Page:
Roughly three quarters of companies have reported their earnings for the third quarter.  First Call tells us that the actual earnings are running 3.1% ahead of the final estimated earnings for S&P500 companies.  But these earnings expectations have been cut several times by analysts in the weeks leading up to reporting season.  At the beginning of the second quarter of this year earnings growth was expected to be over 16%, but by the start of the Q3 reporting season expectations had been cut to just under 5%. 

We are nearing the end of October – Hallelujah!  EVERY bear market since the end of WWII has ended before November 1st of that bear market year.  EVERY seasonally strong period (November to April) in the second year of the presidential election cycle (like this one) has produced an up market.  And as Don Hays points out, we know that every time since the 1930’s that six-months of Dow weakness equaled or exceeded by the prior six months, is followed by a six-month period producing gains of at least 40%. 

Is the rally of the last few days for real – is the market bottom in place – do stocks rise from here – is the Bear dead?  Earnings drive stock prices in the long run and those reported so far this quarter suggest substantial improvement.  Nokia, for instance, said that they saw earnings stabilize in the second quarter and now believe by third quarter results that the turnaround is for real.  IBM reported an earnings increase of over 10% in a very difficult information technology-spending environment.  UnitedHealthcare said its earnings rose over 53% on cost-cutting and increased premiums.  Numerous others today and the preceding several days have beaten their earnings goals. 

If one watches CNBC or CNN for any length of time he would likely come away thinking that the stock market is on its final legs, and for good.  When things are bad, it seems that those who are best at pointing out how bad things are and could become, get the bear’s share of the spotlight.  Granted, there is plenty of bad news out there, but the good news is not getting through the dense bad fog.  A significant part of the good news is that many of the extremes being reached in today’s stock and bond markets are actually positive signals for better times ahead. 

Having just been in the mountains of West Virginia I was reminded of some very interesting parallels to today’s stock market.  From the mountaintop it seems one can see forever.  The view is spectacular, the air is fresh and clear, and problems seem miles away.  But down in the valleys everything is close and problems seem omnipresent.  Travel can be treacherous on the tight sharp switchbacks.  Just yards ahead around the next curve there may be a ten-ton coal truck barreling down the hill pushing the limits of control.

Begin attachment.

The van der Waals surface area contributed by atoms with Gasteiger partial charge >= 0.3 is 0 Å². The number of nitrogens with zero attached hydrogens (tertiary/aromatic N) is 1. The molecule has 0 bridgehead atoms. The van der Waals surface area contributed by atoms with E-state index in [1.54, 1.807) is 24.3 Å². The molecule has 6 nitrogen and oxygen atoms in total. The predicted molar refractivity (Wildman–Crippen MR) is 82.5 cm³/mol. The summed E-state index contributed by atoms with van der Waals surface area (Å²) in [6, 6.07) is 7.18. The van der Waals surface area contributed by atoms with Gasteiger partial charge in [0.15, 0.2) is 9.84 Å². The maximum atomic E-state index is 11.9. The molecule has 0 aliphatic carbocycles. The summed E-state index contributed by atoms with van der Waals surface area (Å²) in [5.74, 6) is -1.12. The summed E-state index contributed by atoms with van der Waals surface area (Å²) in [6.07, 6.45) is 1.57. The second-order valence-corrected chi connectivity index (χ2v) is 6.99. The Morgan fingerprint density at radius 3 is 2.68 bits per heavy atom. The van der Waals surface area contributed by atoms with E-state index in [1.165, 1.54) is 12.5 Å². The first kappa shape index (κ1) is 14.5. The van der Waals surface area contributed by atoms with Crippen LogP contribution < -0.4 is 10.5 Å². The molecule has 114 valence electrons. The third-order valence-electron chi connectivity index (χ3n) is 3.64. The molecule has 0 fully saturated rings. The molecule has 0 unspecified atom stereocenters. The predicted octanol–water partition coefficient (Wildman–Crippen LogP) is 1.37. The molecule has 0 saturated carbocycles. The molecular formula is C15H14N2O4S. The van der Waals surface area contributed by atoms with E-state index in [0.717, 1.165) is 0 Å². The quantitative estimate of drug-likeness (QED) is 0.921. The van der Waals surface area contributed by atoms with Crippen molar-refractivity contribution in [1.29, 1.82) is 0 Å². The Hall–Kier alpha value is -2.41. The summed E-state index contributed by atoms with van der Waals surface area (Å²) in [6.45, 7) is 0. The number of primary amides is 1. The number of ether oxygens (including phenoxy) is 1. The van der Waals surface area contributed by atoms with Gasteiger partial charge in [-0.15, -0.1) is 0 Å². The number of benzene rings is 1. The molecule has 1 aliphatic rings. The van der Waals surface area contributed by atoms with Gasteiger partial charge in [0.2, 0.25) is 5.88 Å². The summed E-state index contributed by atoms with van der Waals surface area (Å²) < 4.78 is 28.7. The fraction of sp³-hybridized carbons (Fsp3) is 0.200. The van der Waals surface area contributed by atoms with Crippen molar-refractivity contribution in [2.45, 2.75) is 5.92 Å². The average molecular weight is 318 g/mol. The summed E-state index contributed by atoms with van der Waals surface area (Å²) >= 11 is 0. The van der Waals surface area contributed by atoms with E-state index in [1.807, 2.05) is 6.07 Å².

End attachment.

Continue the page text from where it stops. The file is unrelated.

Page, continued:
The third quarter is drawing to a close and almost everyone in stocks lost money.  European stocks had some of their biggest losses of the past 15 years led by Europe’s largest economy, Germany.  The German DAX lost 32%, the largest since its introduction in 1987.  The U.K.’s FTSE 100 fell 17% for its largest loss since 1987.  France’s CAC 40 fell 24%.  Japan’s Nikkei 225 Stock Average declined 12% and reached a 19-year low during the third quarter.  Hong Kong, South Korea and Taiwan all lost as much as 10%.  Contrary to the trend, Pakistan rose 16% in response to U.S. economic sanctions being lifted.  In Latin America, Argentina gained 13%, but Brazil declined 38%, the world’s worst performance for the third quarter.  At home, the S&P 500 lost 14%, falling to a 4-year low and the NASDAQ fell 16.4% to a six-year low. 

Every year, for the past 20, a group of about 30 faithful Christ Church parishioners go into the hills of West Virginia on a trip to renovate, re-roof, re-floor, re-found, re-wire, and add bathrooms where there were none; but mostly they go to restore the hope that people care.  McDowell County in the southeastern hill country of West Virginia, north of Bluefield, was one of the state’s richest coalfields. 

You know from your July and August statements just how badly the markets mistreated long-term investors.  A few statistics from Credit Suisse First Boston help put the period into even better perspective.  A record $29 billion was removed from mutual funds in July 2002.  Stock funds experienced record outflows, while bond funds enjoyed record inflows.  Net outflows from equity funds in July 2002 were almost twice as large as those during September 2001, and more than five times larger than those during August 1998.  Every style of equity funds was affected by investors’ withdrawals in July. 

What have we lost since September 11th?  We are all infinitely more aware of just how quickly thousands of people can die at the hands of terrorist murderers.  On that horrible day, the lives of three thousand fathers, mothers, husbands, wives, and children were abruptly and tragically ended.  We all watched it in living horror.  During the past year, with that knowledge we readily sacrificed some of our cherished freedoms.  We continue to debate how many more liberties we will yield in the name of domestic security, but we have already given up much.

Have we seen the bottom or are we in for another cruel joke from old Mr. Market?  As you know, the market is random in the short term, and this bear has lived up to that reputation.  But, there are a lot of signs that point to an improved investment climate in the coming months.